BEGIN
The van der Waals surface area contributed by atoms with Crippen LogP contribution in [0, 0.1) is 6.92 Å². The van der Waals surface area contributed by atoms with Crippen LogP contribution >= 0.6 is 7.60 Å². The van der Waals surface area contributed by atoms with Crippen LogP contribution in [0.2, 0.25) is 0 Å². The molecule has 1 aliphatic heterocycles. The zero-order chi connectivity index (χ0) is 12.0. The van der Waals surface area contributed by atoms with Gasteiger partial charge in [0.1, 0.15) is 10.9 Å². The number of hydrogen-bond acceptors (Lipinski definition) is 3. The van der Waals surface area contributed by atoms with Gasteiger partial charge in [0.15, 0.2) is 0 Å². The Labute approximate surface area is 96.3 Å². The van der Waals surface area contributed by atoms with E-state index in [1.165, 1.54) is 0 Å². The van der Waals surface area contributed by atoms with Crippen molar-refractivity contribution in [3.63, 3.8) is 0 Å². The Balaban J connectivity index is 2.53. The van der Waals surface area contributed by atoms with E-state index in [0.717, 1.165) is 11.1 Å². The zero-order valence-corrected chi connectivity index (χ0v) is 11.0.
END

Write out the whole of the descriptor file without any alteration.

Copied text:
The van der Waals surface area contributed by atoms with Crippen LogP contribution in [0, 0.1) is 6.92 Å². The van der Waals surface area contributed by atoms with Crippen LogP contribution >= 0.6 is 7.60 Å². The van der Waals surface area contributed by atoms with Crippen LogP contribution in [0.2, 0.25) is 0 Å². The molecule has 1 aliphatic heterocycles. The zero-order chi connectivity index (χ0) is 12.0. The van der Waals surface area contributed by atoms with Gasteiger partial charge in [0.1, 0.15) is 10.9 Å². The number of hydrogen-bond acceptors (Lipinski definition) is 3. The van der Waals surface area contributed by atoms with Gasteiger partial charge in [0.15, 0.2) is 0 Å². The Labute approximate surface area is 96.3 Å². The van der Waals surface area contributed by atoms with E-state index in [1.165, 1.54) is 0 Å². The van der Waals surface area contributed by atoms with Crippen molar-refractivity contribution in [3.63, 3.8) is 0 Å². The Balaban J connectivity index is 2.53. The van der Waals surface area contributed by atoms with E-state index in [0.717, 1.165) is 11.1 Å². The zero-order valence-corrected chi connectivity index (χ0v) is 11.0.